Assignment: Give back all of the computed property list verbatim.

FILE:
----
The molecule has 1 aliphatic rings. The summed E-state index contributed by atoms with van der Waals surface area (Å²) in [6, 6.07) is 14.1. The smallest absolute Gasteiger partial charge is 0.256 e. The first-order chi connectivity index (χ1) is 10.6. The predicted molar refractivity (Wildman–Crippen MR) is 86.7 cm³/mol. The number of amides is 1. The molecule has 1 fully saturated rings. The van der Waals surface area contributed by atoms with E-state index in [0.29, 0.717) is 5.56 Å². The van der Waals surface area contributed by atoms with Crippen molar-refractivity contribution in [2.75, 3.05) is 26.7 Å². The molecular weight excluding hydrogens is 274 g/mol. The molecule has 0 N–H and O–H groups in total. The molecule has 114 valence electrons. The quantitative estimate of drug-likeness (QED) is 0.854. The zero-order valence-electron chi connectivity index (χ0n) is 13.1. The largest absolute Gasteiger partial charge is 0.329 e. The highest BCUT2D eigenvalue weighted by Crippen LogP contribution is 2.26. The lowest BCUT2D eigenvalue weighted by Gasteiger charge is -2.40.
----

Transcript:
The molecule has 1 aliphatic rings. The summed E-state index contributed by atoms with van der Waals surface area (Å²) in [6, 6.07) is 14.1. The smallest absolute Gasteiger partial charge is 0.256 e. The first-order chi connectivity index (χ1) is 10.6. The predicted molar refractivity (Wildman–Crippen MR) is 86.7 cm³/mol. The number of amides is 1. The molecule has 1 fully saturated rings. The van der Waals surface area contributed by atoms with E-state index in [0.29, 0.717) is 5.56 Å². The van der Waals surface area contributed by atoms with Crippen molar-refractivity contribution in [2.75, 3.05) is 26.7 Å². The molecular weight excluding hydrogens is 274 g/mol. The molecule has 0 N–H and O–H groups in total. The molecule has 114 valence electrons. The quantitative estimate of drug-likeness (QED) is 0.854. The zero-order valence-electron chi connectivity index (χ0n) is 13.1. The largest absolute Gasteiger partial charge is 0.329 e. The highest BCUT2D eigenvalue weighted by Crippen LogP contribution is 2.26. The lowest BCUT2D eigenvalue weighted by Gasteiger charge is -2.40.